Heavy Metal Rocks in Europe's Cruise Market
Miland Petrozza, the front man of German thrash metal band Kreator, is used to his fans wading through mud and sleeping in tents. Rarely do they arrive at his concerts after an afternoon of shuffleboard. Yet when he shrieked the lyrics “let there be darkness, let there be blood tonight” across the decks of luxury liner Mein Schiff 1 in early May, the passengers of Europe’s biggest heavy metal cruise gladly left their deck chairs behind for the chaos of the mosh pit.
The Full Metal Cruise is one of the more unusual offerings of Europe’s $48 billion cruise industry, in which tour operators increasingly target special-interest customers—from gourmets to nudists—in an attempt to broaden their client base. Operators are seeking to rebuild trust following the grounding of the Carnival-owned cruise ship Costa Concordia off Tuscany in January 2012, which led to 32 deaths.
Kreator was among more than 20 bands booked by TUI Cruises, a venture between Europe’s largest tour operator TUI and Miami-based Royal Caribbean Cruises, to lure almost 2,000 fans onto a seven-day round-trip voyage from Hamburg to Southampton via Amsterdam. Balcony cabins cost as much as $2,300 per person. Most guests were first-time cruisers, says Godja Soennichsen, a company spokeswoman.
The cruise industry’s penetration in Europe is about one-third what it is in the U.S., says Jan Bovermann, a consultant at A.T. Kearney in Copenhagen, yet before the Costa Concordia accident it appeared to be catching up. The industry posted double-digit growth in European passenger numbers every year from 2007 to 2011, according to data compiled by the Cruise Lines International Association, with the annual total doubling to 6.1 million in 2012 from 2005. After the Costa Concordia’s grounding, passenger growth in Germany slowed to 11 percent in 2012 from an average of 15 percent annually between 2007 and 2011, forcing operators to offer discounts to fill empty cabins. Elsewhere it was even worse: Italian and Spanish passenger counts in 2012 shrunk 9 percent and 18 percent, respectively. “The Costa Concordia was a disaster beyond belief for the industry,” Bovermann says. “I cannot think of a cruise liner that sank since the Titanic. While the market in the U.S. has recovered, bookings in Europe remain poor.”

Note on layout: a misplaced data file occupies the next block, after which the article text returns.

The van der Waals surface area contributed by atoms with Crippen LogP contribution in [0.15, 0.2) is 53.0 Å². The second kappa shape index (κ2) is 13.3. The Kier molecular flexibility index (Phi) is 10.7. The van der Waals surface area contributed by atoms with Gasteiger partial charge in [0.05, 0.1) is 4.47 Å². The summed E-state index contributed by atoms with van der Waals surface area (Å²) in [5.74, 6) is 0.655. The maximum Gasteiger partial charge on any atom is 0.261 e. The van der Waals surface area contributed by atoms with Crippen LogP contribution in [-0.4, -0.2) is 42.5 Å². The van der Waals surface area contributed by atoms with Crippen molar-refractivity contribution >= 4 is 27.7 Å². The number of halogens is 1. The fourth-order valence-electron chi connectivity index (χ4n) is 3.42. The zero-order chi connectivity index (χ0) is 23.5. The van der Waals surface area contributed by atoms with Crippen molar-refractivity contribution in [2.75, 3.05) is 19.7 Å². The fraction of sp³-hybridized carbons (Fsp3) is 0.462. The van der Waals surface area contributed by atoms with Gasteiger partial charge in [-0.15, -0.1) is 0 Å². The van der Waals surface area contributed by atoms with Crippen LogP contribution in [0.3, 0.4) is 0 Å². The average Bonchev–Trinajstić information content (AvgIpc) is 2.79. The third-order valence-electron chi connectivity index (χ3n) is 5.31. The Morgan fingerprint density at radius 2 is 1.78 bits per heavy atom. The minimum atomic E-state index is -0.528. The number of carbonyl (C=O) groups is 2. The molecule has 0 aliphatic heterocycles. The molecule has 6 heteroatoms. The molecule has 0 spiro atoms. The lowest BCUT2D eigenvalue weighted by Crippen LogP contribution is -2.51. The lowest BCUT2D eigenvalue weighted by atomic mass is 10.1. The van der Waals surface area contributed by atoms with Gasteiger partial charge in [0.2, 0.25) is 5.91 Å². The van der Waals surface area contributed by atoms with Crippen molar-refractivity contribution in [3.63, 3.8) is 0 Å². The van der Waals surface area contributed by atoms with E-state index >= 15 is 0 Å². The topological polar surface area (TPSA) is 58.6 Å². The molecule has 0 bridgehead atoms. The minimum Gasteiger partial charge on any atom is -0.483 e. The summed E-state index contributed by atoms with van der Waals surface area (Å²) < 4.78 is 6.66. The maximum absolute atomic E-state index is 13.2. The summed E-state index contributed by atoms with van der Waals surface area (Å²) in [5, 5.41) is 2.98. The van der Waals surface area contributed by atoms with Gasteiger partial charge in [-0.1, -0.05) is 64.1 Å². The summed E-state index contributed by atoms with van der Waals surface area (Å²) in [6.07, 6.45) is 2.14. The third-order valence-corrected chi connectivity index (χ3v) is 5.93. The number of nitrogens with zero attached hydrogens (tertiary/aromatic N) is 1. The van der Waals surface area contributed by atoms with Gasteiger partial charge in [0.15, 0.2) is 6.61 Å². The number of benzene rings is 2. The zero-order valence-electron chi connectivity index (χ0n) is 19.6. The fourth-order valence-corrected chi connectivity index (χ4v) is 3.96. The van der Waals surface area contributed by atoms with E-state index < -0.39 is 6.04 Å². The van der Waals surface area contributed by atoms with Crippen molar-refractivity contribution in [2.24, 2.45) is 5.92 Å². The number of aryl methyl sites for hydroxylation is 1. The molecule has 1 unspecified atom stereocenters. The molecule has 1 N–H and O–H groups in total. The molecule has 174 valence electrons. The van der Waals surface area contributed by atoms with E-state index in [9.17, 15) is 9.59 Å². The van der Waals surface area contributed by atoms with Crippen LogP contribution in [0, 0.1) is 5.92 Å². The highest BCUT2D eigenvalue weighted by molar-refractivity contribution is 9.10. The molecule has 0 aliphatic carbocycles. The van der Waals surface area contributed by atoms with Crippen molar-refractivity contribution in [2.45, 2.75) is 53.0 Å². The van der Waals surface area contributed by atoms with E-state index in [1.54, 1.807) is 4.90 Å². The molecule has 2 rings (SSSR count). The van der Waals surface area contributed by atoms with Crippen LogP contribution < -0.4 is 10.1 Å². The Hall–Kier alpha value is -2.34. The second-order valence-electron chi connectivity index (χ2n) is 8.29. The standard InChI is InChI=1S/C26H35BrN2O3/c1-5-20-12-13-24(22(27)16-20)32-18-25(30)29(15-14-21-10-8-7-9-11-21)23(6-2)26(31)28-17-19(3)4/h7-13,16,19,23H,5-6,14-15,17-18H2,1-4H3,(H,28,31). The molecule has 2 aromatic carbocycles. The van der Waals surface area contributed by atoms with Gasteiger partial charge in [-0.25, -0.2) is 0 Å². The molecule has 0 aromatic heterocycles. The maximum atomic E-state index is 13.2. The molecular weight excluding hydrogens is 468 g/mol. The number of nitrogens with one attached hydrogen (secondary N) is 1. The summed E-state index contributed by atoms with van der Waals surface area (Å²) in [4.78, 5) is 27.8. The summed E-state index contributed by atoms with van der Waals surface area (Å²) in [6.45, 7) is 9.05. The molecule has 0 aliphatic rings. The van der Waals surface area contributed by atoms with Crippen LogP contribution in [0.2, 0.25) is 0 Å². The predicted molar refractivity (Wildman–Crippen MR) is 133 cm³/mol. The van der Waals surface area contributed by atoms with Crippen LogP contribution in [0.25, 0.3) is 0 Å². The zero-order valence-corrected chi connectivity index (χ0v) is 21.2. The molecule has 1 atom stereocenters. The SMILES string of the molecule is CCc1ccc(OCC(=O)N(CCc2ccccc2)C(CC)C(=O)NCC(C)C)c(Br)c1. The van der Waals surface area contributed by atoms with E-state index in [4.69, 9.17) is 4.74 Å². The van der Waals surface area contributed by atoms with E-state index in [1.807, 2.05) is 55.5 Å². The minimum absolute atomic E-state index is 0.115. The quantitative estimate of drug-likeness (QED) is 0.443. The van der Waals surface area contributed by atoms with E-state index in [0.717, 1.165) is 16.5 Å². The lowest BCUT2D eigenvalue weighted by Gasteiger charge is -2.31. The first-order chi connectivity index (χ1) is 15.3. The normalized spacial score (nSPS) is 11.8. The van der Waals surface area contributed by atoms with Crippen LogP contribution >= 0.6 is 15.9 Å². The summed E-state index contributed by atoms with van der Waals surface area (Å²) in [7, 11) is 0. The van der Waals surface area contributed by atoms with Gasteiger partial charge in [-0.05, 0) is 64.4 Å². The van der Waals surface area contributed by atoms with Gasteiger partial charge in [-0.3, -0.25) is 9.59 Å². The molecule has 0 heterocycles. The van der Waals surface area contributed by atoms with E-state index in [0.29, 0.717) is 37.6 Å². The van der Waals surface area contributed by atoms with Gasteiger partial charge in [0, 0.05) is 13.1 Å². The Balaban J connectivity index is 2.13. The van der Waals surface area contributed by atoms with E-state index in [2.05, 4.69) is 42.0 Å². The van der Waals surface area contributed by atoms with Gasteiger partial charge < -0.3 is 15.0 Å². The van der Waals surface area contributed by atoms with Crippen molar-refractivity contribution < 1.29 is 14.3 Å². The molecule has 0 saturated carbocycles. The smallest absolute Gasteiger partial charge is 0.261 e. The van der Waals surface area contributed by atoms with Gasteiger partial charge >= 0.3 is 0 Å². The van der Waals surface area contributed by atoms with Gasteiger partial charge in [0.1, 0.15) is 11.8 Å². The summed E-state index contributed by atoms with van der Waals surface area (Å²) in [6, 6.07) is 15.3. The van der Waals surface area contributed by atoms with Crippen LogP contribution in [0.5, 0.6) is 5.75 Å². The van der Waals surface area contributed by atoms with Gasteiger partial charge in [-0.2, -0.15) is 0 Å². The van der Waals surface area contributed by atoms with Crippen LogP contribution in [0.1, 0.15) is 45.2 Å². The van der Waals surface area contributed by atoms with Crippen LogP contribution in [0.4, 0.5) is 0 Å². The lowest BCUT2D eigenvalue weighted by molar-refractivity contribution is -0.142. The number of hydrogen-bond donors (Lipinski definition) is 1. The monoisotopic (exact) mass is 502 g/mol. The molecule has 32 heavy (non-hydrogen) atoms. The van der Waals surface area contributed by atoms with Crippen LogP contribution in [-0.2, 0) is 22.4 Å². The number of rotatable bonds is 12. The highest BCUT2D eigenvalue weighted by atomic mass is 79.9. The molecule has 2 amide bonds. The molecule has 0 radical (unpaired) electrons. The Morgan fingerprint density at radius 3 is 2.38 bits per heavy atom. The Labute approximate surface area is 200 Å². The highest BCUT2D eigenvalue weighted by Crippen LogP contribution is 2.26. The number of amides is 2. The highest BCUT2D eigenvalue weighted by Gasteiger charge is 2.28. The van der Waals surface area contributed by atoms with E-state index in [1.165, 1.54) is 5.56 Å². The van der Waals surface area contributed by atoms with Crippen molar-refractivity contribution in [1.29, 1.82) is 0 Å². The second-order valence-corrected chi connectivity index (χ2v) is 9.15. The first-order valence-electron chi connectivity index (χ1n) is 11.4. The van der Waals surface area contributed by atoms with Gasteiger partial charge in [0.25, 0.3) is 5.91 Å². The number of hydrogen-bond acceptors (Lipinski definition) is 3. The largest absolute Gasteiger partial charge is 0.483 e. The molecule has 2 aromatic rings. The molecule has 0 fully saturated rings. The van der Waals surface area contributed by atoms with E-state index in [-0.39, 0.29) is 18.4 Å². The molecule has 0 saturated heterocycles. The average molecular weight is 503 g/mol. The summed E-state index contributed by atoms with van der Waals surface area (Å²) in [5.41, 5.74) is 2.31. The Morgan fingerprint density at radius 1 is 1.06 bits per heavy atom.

TUI this month said its cruise business, which also consists of luxury operator Hapag-Lloyd cruises, had an operating loss of €11 million ($14.2 million) in the six months ended March 31. While TUI Cruises was able to fill all its cabins, occupancy at Hapag-Lloyd fell to 70 percent, prompting cost cuts that may eventually include dropping at least one of its five ships. Carnival recently cited slackening demand as one reason its eponymous brand won’t sail ships in Europe in 2014. And Royal Caribbean cut 10 percent of its capacity in Europe for 2013 and may trim more next year.
The Full Metal Cruise was organized not only to generate income but also to drum up publicity and counter prejudice about cruises in a demographic that may have previously had reservations about them, Soennichsen says. The strategy seems to have worked: The music-themed voyage sold out, and the average passenger age on the trip was 39—younger than the 45-65 skew of a typical European cruise. The customized features also struck a chord. “After-hours heavy metal karaoke was especially popular,” Soennichsen says, “and our onboard tattoo artist was working around the clock.”
Germany, the metal cruise’s starting point, was the fastest-growing of Europe’s five largest cruising markets through 2011, Cruise Line International data show. The nation’s 30 days of statutory paid leave per year, the highest in Europe, helps. Germans, heavy metal fans or otherwise, are also desirable holiday makers because they spend more on board than other Europeans, according to Bovermann. They can also be counted on to drink: Beer consumption on the metal cruise, says Soennichsen, was about 16 liters a head—more than six times that of a typical voyage.